Here’s the truth:  You have to be careful not to let these triggered feelings cause you to push your kids harder so that you can feel better! One of the toughest things parents have to do is learn how to soothe their own difficult feelings rather than ask their children to do that for them. This is the first step in avoiding power struggles.

  1. You are not responsible for your child’s choices

Understand that you are not responsible for the choices your child makes in their life. It’s impossible to take on that burden without a battle for control over another human being. Measure your success as a parent by how you behave—not by what your child chooses to do or not do. Doing a good job as a parent means that you have done all that you can do as a responsible person. It does not mean that you have raised a perfect person who has made all the right choices. Once you really get this, you won’t be so anxious about your child’s behaviors, actions, and decisions. You will be able to see your child from objective, not subjective, lenses and therefore be able to guide their behaviour because you’ll have seen what they actually need.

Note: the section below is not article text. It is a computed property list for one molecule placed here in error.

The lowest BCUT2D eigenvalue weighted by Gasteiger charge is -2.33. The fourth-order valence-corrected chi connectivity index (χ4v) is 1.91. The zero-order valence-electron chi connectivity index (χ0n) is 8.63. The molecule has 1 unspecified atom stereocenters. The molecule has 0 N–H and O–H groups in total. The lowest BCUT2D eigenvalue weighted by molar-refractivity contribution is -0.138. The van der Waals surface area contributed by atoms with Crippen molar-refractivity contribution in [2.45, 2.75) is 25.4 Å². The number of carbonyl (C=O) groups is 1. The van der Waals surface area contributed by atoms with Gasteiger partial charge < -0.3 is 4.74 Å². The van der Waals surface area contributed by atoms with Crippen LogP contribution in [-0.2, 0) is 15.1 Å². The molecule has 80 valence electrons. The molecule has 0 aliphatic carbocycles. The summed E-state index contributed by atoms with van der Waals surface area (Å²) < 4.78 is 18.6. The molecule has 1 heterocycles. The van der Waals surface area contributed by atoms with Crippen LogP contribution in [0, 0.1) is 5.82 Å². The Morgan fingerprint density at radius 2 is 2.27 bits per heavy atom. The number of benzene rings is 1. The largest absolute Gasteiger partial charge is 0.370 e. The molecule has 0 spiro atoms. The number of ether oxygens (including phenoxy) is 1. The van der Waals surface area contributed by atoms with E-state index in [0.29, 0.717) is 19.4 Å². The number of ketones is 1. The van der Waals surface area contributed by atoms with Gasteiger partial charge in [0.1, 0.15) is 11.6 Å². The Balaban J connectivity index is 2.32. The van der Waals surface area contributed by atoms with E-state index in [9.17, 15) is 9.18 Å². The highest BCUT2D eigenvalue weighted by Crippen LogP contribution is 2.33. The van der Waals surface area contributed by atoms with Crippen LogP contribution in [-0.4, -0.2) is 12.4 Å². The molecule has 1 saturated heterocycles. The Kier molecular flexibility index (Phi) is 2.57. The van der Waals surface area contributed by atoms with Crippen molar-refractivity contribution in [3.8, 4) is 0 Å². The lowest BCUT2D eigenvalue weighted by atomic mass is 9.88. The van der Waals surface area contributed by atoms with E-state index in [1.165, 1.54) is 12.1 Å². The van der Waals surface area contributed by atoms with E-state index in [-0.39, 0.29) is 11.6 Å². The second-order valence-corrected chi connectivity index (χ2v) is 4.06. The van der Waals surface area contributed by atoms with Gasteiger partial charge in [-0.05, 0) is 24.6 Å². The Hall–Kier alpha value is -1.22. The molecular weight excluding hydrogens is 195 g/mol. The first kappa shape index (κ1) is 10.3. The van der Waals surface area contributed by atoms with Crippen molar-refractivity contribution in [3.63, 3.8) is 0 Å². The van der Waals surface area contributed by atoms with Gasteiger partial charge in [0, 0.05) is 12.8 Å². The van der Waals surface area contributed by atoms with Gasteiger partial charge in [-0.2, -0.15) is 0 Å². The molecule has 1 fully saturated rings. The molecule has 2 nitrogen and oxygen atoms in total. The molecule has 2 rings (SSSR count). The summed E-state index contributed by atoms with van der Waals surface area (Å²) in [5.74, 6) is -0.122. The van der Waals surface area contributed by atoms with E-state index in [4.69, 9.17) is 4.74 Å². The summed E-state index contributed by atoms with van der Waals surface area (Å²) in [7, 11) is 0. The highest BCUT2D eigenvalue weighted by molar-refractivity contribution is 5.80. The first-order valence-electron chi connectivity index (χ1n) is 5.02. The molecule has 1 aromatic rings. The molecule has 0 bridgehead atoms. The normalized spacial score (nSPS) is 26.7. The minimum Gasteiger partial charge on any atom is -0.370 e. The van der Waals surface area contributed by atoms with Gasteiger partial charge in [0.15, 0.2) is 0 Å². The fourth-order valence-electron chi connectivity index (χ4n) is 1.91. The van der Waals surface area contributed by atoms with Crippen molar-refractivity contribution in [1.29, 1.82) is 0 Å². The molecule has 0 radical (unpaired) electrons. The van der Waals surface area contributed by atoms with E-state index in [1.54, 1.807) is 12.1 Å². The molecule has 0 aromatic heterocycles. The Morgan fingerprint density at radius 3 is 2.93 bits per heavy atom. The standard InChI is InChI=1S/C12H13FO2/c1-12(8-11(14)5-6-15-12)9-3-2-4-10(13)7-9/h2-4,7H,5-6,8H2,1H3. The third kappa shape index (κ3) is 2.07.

1. You cannot make someone care—but you can influence them

You cannot get a person to do or care about what they don’t want to do or care about. Our kids have their own genetics, roles, and ultimately their own free will. So focusing on getting your child to change will not work long-term and will most often turn into a power struggle. What you can do is try to influence your child using only what is in your own hands. For example, when it comes to homework, you can structure the environment to create the greatest probability that the work will get done.

Here are my practical tips

My Article

HELP – It’s The Horrible Homework Hour!


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Whether your child is heading for their SATs, GCSEs or A levels, exam preparation can be stressful, overwhelming and just plain boring. With most exams occurring just as your child gains a little freedom, they can easily feel frustrated and unmotivated, preferring to be out with their friends or on their Xbox.

But with the right tools, strategies and techniques your child can learn how to balance their work and play, study effectively and get the best grades they can without all the battles, stress or worry.